‘Us’ is all about duality –- that is no surprise – and to help build that connection Peele used a lot of mirror imagery in the film, from people looking into mirrors, being crushed against mirrors, looking at literal mirror images of themselves or using the location of the shot of a funhouse hall of mirrors. At the beginning of the film text appears across the screen describing miles of abandoned tunnels under the United States that the government owned which foreshadows the ending events of the film which happen in said tunnels. We learn through Red – Adelaide’s double – that the people who live there are named the Teathered, a U.S Government experiment gone wrong in an attempt to try and control the American people.This was soon abandoned and the Teathered were forced to live in the tunnels and feed on raw rabbit. The duality between the two lives – above and below – begs the bigger question of the class divide between the haves and the have-nots. This juxtaposition is strengthened through the relationship between husband Gabe and the Tyler family who make the Wison’s feel uncomfortable about their upward mobility and class status. Despite the Wilson’s having enough money to own a quaint summer home and newly purchased speed boat, they are constantly bested by the Tyler’s who have an extremely high tech and modern home operated by an Amazon Alexa-like device and a much superior speed boat, playing into Gabe’s insecurities that he isn’t ‘enough’ to feel comfortable participating in such a lavish lifestyle.

This leads to the ‘Hands Across America’ event of 1986 (again, foreshadowed in the beginning of the film) that happened in real life where participants all over America pledged ten dollars or more to stand and hold hands for the sake of raising money to fight homelessness and poverty. It was a heavily raved about event where the Tyler’s and the Wilson’s of the world could feel good about themselves, where they could hold hands with people of the same class status as them and feel like they’re really making a difference in the world. In the end the event was a massive flop, raising nowhere near its goal of one-hundred million. But the film ends with a sweeping overhead shot of the Teathered accomplishing the goal, all of them stood hand-in-hand across America. The Teathered did what their counterparts couldn’t which rounds out the main theme of the movie — if everybody in the world was given the same opportunities to succeed, anybody can rise to the occasion.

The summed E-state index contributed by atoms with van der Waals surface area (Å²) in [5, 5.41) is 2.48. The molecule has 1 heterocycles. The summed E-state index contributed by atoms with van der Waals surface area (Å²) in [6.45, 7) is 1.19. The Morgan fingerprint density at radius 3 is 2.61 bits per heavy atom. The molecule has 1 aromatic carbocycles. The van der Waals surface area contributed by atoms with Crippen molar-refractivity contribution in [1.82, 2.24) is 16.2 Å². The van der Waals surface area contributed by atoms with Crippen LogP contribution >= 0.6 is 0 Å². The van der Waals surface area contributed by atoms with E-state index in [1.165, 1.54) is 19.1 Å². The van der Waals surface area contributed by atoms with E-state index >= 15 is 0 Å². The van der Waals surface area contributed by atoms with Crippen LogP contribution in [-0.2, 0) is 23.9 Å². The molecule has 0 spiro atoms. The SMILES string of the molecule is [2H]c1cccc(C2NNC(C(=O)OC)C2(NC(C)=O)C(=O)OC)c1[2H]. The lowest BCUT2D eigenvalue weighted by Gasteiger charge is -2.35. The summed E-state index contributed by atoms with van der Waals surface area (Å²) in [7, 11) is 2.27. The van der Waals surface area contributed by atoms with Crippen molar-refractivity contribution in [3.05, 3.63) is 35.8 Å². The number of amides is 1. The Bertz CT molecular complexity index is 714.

Many believe this is the overall metaphor that Jordan Peele is trying to put across – it has nothing to do with race or politics but more with social standing and the way the less fortunate are treated. It says that suppressing or forgetting about the marginalised people in a community or society makes us weak and holds certain individuals back from achieving what we (the fortunate) can’t. He questions the notion of success and whether or not it can be fully earned without stepping on the backs of others because as Red explains, while Adelaide ate hot meals up top she was forced to feed on raw rabbit, while Adelaide was able to find her handsome prince she was forced to be with someone whether she wanted to be or not and while Adelaide was greeted with success the Teathered was filled with nothing but pain. It suggests that Adelaide’s success was built on the back of someone else and that is the way the United Sates operates. When Adelaide asks the doppelgängers ‘Who are you?’ and they reply ‘We’re Americans’, that is what cements this idea that the American system is built off of the backs of other people, and those other people are looked down on and forgotten about in modern day society.

Jordan Peele has managed to create a film rich with colour and meaning, leaving audiences question everything they thought they knew about themselves and the world around them. He has established himself as a true Auteur and extremely skilled writer, producer and director. It is positive to say that what we get next from him will be sure to continue his winning streak and celebrate true Hollywood creativity and diversity.